Confession time: the author of this article is (probably just) a Millennial. Born in 1996 (the supposed cut-off year for the generation), I’ve spent years desperately trying to claw my way into the younger, cooler, less frequently derided “Gen Z” cohort. But it’s time to face the facts – I owned an Atomic Kitten cassette, I went on trips to Blockbuster, I even remember a time when you couldn’t use the internet when someone else was on the phone. I might not have been such a lost cause, had I been able to master even one TikTok dance.
Recent commentary indicates that Millennials (and likely Generation Z after them) are facing a unique set of issues unlike those endured by previous generations.
While more than 50% of “Baby Boomers” (those born roughly between 1946 and 1964) owned property by the time they reached the age of 30, the figure is closer to 30% for Millennials, with the average first-time buyer now aged 32. This is perhaps unsurprising, when house prices are around 14 times higher, despite a significantly slower rate of growth in the average wage within an increasingly complex employment market.
Found on the other side of this particular coin are those who opted to buy in the unprecedented conditions of the last few years, and now find themselves staring down the barrel of a likely drop in property prices. Put bluntly by Duncan Robinson in a recent article for The Economist, ‘Britons in their thirties are stuck in a dark age’ (5 January 2023), “Those who bought a house recently may be on the wrong side of a leveraged bet on the most expensive asset they will ever buy”.
But hold onto your oat-milk latte - there’s more bad news for Millennials keen to start a family. The same Economist article notes that British parents spend between a quarter and a third of their income on childcare - pipped narrowly to the post by Slovakia and Switzerland, the cost of childcare in the UK is among the highest in the world.
Robinson highlights a number of other striking statistics, particularly relating to the comparative benefit that the respective generations can expect to derive from the state. While a person born in 1956 will pay an average of approximately £940,000 in tax during their lifetime, they are expected to receive around £1.2 million in state benefits - giving a net benefit of £291,000 on average. Those born in 1996 are on course to receive less than half of that figure. This raises the question of whether there might have been a breakdown in a fundamental element of our “social contract” – the notion that we all pay into a system that looks after the elderly during our working lives, on the premise that we too will enjoy a comfortable retirement when the time comes.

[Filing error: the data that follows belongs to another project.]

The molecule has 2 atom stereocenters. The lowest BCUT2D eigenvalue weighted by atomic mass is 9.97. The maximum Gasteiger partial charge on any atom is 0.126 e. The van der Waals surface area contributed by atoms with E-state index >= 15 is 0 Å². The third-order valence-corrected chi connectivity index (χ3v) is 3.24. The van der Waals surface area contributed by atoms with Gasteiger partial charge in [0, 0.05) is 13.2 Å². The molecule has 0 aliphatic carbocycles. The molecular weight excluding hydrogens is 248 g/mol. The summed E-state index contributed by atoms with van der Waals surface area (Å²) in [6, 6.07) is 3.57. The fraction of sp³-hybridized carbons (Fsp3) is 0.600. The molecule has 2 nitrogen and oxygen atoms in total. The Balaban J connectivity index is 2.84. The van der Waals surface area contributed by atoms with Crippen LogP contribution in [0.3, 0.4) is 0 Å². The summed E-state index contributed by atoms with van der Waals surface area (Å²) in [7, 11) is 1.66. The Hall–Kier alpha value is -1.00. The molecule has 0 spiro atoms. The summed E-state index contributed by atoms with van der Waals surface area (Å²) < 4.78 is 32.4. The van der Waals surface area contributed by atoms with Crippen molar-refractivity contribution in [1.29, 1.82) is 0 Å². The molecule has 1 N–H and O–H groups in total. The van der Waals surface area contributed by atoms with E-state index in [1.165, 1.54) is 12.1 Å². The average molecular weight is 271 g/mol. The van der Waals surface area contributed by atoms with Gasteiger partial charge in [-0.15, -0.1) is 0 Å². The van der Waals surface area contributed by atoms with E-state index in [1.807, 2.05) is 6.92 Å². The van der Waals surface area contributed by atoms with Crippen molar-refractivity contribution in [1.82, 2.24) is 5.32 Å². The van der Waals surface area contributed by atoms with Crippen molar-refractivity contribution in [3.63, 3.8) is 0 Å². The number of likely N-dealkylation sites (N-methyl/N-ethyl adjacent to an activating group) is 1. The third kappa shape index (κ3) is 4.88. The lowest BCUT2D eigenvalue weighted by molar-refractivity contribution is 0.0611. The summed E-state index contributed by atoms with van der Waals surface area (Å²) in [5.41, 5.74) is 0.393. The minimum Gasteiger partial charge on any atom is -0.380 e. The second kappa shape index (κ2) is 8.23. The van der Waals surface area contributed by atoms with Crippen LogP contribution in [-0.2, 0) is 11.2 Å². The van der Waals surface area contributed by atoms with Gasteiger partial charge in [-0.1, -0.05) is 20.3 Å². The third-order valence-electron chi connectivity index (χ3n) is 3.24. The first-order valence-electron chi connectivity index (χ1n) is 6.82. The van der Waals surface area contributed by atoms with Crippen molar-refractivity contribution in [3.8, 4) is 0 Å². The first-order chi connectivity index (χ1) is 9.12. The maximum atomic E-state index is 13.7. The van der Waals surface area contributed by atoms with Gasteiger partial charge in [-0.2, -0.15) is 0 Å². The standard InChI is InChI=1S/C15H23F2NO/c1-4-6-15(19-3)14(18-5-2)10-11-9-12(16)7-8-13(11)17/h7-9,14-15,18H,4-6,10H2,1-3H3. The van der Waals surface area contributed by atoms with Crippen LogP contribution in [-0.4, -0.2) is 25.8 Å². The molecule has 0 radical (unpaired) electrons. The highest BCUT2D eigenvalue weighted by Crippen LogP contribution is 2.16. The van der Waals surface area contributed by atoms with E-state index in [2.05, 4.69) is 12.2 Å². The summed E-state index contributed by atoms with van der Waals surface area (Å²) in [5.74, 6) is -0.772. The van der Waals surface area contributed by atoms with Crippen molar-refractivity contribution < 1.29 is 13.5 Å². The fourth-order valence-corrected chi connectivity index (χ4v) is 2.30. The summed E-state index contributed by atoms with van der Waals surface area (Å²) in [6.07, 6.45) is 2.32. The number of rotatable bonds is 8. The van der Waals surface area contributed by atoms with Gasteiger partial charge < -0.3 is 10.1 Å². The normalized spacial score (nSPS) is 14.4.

The apparent advantages enjoyed by the Baby Boomer generation are underlined by the fact that one in four pensioners lives in a household with assets of more than £1 million (although it cannot be ignored that one in five still lives in poverty). Among Robinson’s closing remarks is the simple observation that “Merely waiting for inheritances to cascade down through the generations is a recipe for an unhappy society”.
This final comment reflects the concerns of many of our clients who have children or grandchildren within the Millennial age bracket. Far from engaging in the intergenerational conflict envisaged by Robinson and others, they are all too aware of the difficult conditions faced by the younger generations and want to use their wealth to assist them in “getting started”, or perhaps just getting a little more comfortable. That might be by providing an immediate injection of cash to act as a deposit for a first home, or alleviating pressure by making more regular contributions to living expenses (such as childcare costs).
Clients are increasingly departing from the more traditional view that wealth should be passed from one generation to the next upon death – not only are they content to skip generations and direct their wealth towards helping grandchildren (where children are already comfortable, financially), they are keen to do that during their lifetime, so that they have the opportunity to see their grandchildren enjoying the benefit of their support. Indeed, an increasing number of parents are seeking to redirect or revisit the timing of their own inheritance so that their children may benefit at an earlier stage.
There are a number of key considerations for individuals looking to offer financial assistance of this nature. Of course, it is essential that they evaluate their own long-term needs and ensure that any proposed gift is affordable before passing assets on to others. For many, however, tax is another important issue that might fly somewhat under the radar. Significant gifts made during life may well be relevant for Inheritance Tax purposes after death, while issues around Capital Gains Tax may arise more imminently depending on the assets involved. It is therefore important to understand the available exemptions and allowances which might serve to mitigate the potential tax consequences.
The Private Wealth & Tax team at Shepherd and Wedderburn has vast experience in advising clients around the options for implementing succession objectives such as these. Ensuring that manageable gifts are made in the most tax-efficient manner possible allows loved ones to enjoy maximum benefit from the support that parents and grandparents can offer. We are always happy to discuss appropriate structures for passing wealth down to the younger generations – although we can’t guarantee that they won’t spend some of it on avocado toast.